Later that day, John arrived to help with the Halloween party, letting himself in with the key Perry had given him when there was no response to his knock. As he turned from shutting the door, he spotted Perry standing silently at the top of the stairway in his zombie costume.

“Hey, man,” John said, as he jumped in startled surprise. “You scared the crap out of me!” He looked his friend over and grinned. “You’re costume is intense, but I thought we weren’t going to change until after we had things set up for the party.”

Perry’s body just stood there with its eyes staring down at John while the spirits inside argued about how to answer the question and handle this “newcomer”; they finally came to a decision.

“Hello, Earth to Perry,” John said, looking slightly worried and confused at the foot of the stairs. “You okay, man?”

“I’m fine,” Perry’s voice said, being controlled by one of the males. “I was excited and decided to don my festive apparel early.”

“You sound strange,” John said, his confused frown deepening. “What’s with all the ‘don my festive apparel’ shit? You sound old or something.”

Perry’s face sneered at John behind the zombie make-up as he descended the stairs toward him. When he reached the bottom step his arm shot out and he wrapped his hand around John’s throat, squeezing and lifting him off his feet.

“You’re a cheeky bloke,” a strange masculine voice said, using Perry’s mouth, no longer trying to disguise himself. “I don’t like being called old!”

John dropped the bags of stuff he was carrying and tried to pry the strong hand from his throat so he could breathe; he kicked and clawed at Perry’s hand and arm as he was lifted off the floor.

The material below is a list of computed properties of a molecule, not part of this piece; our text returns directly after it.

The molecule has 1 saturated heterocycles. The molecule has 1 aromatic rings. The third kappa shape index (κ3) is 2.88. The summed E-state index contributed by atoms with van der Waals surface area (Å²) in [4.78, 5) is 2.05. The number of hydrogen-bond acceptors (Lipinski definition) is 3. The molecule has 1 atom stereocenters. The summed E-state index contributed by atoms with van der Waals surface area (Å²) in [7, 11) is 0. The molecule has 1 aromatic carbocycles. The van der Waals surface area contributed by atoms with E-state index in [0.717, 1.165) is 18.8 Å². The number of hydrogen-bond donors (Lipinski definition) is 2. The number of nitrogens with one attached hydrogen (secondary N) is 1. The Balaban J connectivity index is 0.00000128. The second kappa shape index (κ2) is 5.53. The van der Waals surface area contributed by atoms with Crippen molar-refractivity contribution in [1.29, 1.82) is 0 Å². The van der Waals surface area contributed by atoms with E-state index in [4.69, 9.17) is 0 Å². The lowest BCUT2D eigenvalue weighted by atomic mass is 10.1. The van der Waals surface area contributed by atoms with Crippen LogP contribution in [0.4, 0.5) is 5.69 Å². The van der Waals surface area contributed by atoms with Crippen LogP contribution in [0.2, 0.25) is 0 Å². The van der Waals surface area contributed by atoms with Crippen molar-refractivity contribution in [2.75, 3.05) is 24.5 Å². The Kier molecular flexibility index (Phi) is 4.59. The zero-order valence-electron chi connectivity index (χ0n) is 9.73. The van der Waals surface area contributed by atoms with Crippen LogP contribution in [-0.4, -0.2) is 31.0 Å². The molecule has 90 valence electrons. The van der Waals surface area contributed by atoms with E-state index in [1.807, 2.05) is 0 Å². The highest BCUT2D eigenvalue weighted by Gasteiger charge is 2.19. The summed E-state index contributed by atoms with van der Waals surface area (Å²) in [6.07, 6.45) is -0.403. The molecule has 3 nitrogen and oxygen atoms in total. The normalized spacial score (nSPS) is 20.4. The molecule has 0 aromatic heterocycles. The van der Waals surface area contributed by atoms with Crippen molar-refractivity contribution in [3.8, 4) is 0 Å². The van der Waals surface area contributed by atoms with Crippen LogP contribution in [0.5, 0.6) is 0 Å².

“Now we have to do something with him,” Perry heard one of the male voices say as they again began talking internally to each other.

“It is crowded in here,” another said, “maybe some of us should possess him, so we’ll have more space to move around and breathe!”

The other voices agreed and started to argue about who would go and who would stay. Perry broke into their argument…

“If you are going to do something, do it soon!” he yelled. “Otherwise you’ll kill my friend and have nowhere to go!”

The voices quieted for a moment and Perry’s hand loosened slightly on John’s throat, allowing him strained breathing rather than none at all.

“I think Ginger, Frank, Paul, and Peter should go,” one of the female voices said.

It was the first time Perry had heard them refer to each other by name and listened carefully. Something about the names seemed familiar, but he couldn’t place them. Then it hit him. Those were some of the names of the people who’d attended the Halloween party in the old newspaper article. He wished now, more than ever, that he’d been able to read the end of the article, so he could know what had happened, and was going to happen.

They argued some more and then Perry felt his small containment area expand. Four of the spirits drifted out of his body and into John’s, who was instantly released. He fell gasping to the floor and started thrashing around, screaming and clutching at his body. Finally he stilled and looked around with eyes that weren’t his own.

Perry cringed and whispered, “Sorry, my friend.” He wished John hadn’t gotten involved, and more than anything he wished he would have mentioned what had happened in the basement a few days before, thinking this wouldn’t have happened if he’d acknowledged it. He also thought about the horrible experience he’d had earlier in the bathroom and hoped his friend wouldn’t have to endure something similar when he changed into his costume; as if reading his thoughts, the female spirit who was still inside him laughed softly.

“He might like it, luv,” she said. “After all, you seemed to enjoy some of it.” She cackled with a perverse laugh and Perry didn’t respond.

It didn’t take the spirits long to master the control they had over Perry and John, and they extracted from their brains and thoughts all the things that needed to be done to prepare for the party; they’d just finished when the first guest arrived.